Monday, April 11, 2011

The Easier It Is To Find Information, the Higher Your Conversion Rate

It’s What A Web Site Is All About

Accessibility, when discussing web sites, includes a number of factors: easy navigation, understandable site text, no dead ends requiring a browser back click to escape (lots of users don’t even know browsers HAVE a back click).

Let’s start with the bottom line- yours: the easier it is for a site visitor to perform the most desired action (MDA), the more times that MDA will be performed.

Let’s Start With Navigation
Whether you go with a navigation bar at the top of the screen or a menu list in the first column far left, your navigation must be:

  • simple
  • unambiguous
  • truthful
  • always available
  • always in the same location 
Avoid numerous tabs, drop-down or flyout menus. Keep it simple. If visitors are faced with too many choices too soon on arriving at the site, chances are they’ll bounce.

Keep the navigation unambiguous. It’s routine to have a "Contact Us” page on a web site. If you label the contact link “Company Authority,” visitors are going to be totally confused. And again, bounce.

Truthful is just what it says. If the link says “Product Descriptions,” don’t make the visitor read through another landing page of sell copy. Deliver what the link says and go directly to the products.

Always available is an aspect of keeping visitors on site longer, and the longer they stick around, the more likely they are to perform the MDA. So, the navigation bar or menu should be available from every page so the visitor can surf at will, unencumbered by what YOU think the visitor wants to know.

Finally, keep the nav tabs in the same place. Don’t move them from bar to menu and back to bar. The last thing you want is a visitor trying to figure out how to return to the contact page to make contact.

Keep it simple. The fewer clicks required to get the visitor to perform the MDA, the better. So, go through the process and eliminate every unnecessary side road, dead end and yet another landing page.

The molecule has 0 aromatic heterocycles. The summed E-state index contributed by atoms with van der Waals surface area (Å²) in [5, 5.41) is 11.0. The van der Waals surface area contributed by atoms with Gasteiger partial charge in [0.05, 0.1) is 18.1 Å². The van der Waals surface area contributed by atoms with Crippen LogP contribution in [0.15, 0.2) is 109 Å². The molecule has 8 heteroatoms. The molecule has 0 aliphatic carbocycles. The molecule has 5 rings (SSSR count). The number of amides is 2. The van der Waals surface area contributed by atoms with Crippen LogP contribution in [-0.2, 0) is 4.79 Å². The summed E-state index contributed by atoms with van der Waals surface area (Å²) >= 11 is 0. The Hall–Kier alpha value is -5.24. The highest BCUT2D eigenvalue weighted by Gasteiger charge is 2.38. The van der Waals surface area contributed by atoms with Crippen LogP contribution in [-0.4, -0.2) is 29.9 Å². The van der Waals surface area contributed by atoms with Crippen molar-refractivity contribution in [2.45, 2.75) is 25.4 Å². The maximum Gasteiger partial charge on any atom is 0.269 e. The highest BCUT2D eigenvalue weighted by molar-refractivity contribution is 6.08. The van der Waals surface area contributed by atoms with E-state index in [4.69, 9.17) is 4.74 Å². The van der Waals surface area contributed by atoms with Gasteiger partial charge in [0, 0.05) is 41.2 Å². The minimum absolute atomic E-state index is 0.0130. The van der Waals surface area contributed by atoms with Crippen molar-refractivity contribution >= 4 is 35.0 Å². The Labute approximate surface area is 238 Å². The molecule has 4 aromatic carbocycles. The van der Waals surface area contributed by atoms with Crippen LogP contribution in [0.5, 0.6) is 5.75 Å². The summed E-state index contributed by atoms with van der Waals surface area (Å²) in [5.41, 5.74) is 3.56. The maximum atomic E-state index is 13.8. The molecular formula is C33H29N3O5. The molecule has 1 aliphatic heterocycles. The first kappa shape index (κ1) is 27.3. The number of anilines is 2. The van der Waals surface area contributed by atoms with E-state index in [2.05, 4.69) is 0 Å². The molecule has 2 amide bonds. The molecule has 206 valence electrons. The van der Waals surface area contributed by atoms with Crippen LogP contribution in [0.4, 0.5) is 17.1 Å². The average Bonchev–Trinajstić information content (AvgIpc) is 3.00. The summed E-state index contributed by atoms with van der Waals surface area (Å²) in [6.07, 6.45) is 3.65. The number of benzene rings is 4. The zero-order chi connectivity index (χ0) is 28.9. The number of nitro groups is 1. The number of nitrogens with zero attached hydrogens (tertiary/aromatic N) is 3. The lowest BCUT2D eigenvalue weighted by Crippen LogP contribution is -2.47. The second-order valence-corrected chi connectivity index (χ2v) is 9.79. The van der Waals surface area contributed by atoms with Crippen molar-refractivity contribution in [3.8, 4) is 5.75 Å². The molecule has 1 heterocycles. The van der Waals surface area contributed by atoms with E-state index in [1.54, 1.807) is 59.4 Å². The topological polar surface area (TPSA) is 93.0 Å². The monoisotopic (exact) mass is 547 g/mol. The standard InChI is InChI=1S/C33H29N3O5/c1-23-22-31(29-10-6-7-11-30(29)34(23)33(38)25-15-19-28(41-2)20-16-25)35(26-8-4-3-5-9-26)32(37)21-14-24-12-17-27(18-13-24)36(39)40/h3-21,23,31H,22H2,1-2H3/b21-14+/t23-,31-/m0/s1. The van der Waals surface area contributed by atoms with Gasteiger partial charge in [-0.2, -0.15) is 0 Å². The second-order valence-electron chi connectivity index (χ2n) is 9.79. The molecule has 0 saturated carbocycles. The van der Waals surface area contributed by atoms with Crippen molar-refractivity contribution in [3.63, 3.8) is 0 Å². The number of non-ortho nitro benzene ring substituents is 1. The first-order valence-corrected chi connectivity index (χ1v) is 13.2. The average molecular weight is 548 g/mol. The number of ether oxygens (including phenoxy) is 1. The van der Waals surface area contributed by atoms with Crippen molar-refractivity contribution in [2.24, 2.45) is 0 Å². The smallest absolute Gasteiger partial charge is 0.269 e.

Accessible Content
If your client site is for a professional medical dispenser, you can assume that the visitors have some knowledge of the subject, i.e. you don’t have to start from square one. But you still have to stay on target pointing out the benefits of buying the client’s medical products.

On the other hand, if you’re writing text for a hearing aid retail outlet, accessible text is understandable by the reader. So first, toss the thesaurus. Find the simplest, shortest way to say what needs to be said about products and services.

Be helpful and supportive to the new visitor. Make things simple to find, simple to learn and simple to bookmark. Returning visitors are gold. Eventually they buy something so earning a bookmark is a very good thing.

Skip the hype. Educate the visitor using simple terms, no jargon and listing benefits rather than features. This is the stuff site visitors want to know.

Finally, lay out the text so it can be scanned rather than read. No big, long paragraphs. Visitors scan from upper left to lower right so put your most important info upper left on the screen.

The easier it is to buy something, opt-in for a newsletter, or to complete a form, the more often those MDAs are performed. So make it as simple as possible (why do you think Amazon offers a one-click checkout? How easy can it be?).

Accessibility benefits both site owner and site visitor – a win-win. Also a no brainer.

Saturday, April 9, 2011

5 Web Writing Tips That Pay My Bills

Writing Web Copy That Works

Writing web site text ain't easy but you can do it.
Whether you work from home as a web writer, or you go to the big corner office each day, web writers need to understand the science of search engine optimization and the art of writing to attract the attention of a human being – in 6.4 seconds, the average time a site visitor takes to evaluate the usefulness or interest of your client’s website.

That’s not much time. But, the fact is the web consumes content at a remarkable rate. Websites are launched, blogs need up-dating three times a week and somebody is going to make a million with another e-book download on making a million.